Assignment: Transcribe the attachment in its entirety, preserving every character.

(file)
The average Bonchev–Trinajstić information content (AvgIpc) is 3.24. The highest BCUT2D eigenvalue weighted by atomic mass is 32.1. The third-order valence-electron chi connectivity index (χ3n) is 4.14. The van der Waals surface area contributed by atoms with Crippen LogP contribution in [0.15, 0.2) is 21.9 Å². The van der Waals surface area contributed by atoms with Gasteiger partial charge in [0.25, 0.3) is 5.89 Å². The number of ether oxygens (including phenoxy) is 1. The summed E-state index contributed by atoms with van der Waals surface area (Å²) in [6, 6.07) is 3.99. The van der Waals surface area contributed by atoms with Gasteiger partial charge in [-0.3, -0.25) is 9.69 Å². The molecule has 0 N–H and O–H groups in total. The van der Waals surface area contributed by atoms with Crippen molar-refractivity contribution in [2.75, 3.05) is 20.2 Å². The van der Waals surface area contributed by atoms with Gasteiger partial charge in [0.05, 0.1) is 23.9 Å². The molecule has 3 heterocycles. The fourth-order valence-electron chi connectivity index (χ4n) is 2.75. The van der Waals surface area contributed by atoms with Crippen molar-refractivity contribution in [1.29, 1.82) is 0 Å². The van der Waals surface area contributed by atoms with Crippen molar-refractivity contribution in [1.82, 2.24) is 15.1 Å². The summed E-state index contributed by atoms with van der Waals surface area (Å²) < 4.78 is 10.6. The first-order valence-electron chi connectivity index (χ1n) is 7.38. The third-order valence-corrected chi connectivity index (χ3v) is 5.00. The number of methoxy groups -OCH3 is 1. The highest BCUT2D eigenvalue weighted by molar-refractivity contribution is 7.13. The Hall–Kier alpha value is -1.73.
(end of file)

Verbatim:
The average Bonchev–Trinajstić information content (AvgIpc) is 3.24. The highest BCUT2D eigenvalue weighted by atomic mass is 32.1. The third-order valence-electron chi connectivity index (χ3n) is 4.14. The van der Waals surface area contributed by atoms with Crippen LogP contribution in [0.15, 0.2) is 21.9 Å². The van der Waals surface area contributed by atoms with Gasteiger partial charge in [0.25, 0.3) is 5.89 Å². The number of ether oxygens (including phenoxy) is 1. The summed E-state index contributed by atoms with van der Waals surface area (Å²) in [6, 6.07) is 3.99. The van der Waals surface area contributed by atoms with Gasteiger partial charge in [-0.3, -0.25) is 9.69 Å². The molecule has 0 N–H and O–H groups in total. The van der Waals surface area contributed by atoms with Crippen molar-refractivity contribution in [2.75, 3.05) is 20.2 Å². The van der Waals surface area contributed by atoms with Gasteiger partial charge in [0.05, 0.1) is 23.9 Å². The molecule has 3 heterocycles. The fourth-order valence-electron chi connectivity index (χ4n) is 2.75. The van der Waals surface area contributed by atoms with Crippen molar-refractivity contribution in [1.29, 1.82) is 0 Å². The van der Waals surface area contributed by atoms with Crippen molar-refractivity contribution in [1.82, 2.24) is 15.1 Å². The summed E-state index contributed by atoms with van der Waals surface area (Å²) < 4.78 is 10.6. The first-order valence-electron chi connectivity index (χ1n) is 7.38. The third-order valence-corrected chi connectivity index (χ3v) is 5.00. The number of methoxy groups -OCH3 is 1. The highest BCUT2D eigenvalue weighted by molar-refractivity contribution is 7.13. The Hall–Kier alpha value is -1.73.